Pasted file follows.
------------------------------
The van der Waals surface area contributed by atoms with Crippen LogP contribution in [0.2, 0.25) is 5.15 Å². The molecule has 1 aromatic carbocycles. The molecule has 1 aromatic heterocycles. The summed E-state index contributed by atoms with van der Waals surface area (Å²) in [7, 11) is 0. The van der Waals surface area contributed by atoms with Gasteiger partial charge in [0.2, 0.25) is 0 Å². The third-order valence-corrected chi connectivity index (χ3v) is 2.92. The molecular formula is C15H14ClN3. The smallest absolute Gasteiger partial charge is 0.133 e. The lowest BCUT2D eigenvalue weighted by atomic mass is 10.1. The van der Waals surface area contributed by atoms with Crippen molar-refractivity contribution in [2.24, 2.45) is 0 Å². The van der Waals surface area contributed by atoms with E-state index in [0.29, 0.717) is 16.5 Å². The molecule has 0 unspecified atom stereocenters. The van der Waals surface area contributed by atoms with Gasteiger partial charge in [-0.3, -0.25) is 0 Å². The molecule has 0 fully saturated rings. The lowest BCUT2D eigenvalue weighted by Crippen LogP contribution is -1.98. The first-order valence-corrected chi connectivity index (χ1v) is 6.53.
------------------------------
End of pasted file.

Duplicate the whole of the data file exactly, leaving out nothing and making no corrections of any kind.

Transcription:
The van der Waals surface area contributed by atoms with Crippen LogP contribution in [0.2, 0.25) is 5.15 Å². The molecule has 1 aromatic carbocycles. The molecule has 1 aromatic heterocycles. The summed E-state index contributed by atoms with van der Waals surface area (Å²) in [7, 11) is 0. The van der Waals surface area contributed by atoms with Gasteiger partial charge in [0.2, 0.25) is 0 Å². The third-order valence-corrected chi connectivity index (χ3v) is 2.92. The molecular formula is C15H14ClN3. The smallest absolute Gasteiger partial charge is 0.133 e. The lowest BCUT2D eigenvalue weighted by atomic mass is 10.1. The van der Waals surface area contributed by atoms with Crippen molar-refractivity contribution in [2.24, 2.45) is 0 Å². The van der Waals surface area contributed by atoms with E-state index in [0.29, 0.717) is 16.5 Å². The molecule has 0 unspecified atom stereocenters. The van der Waals surface area contributed by atoms with Gasteiger partial charge in [-0.3, -0.25) is 0 Å². The molecule has 0 fully saturated rings. The lowest BCUT2D eigenvalue weighted by Crippen LogP contribution is -1.98. The first-order valence-corrected chi connectivity index (χ1v) is 6.53.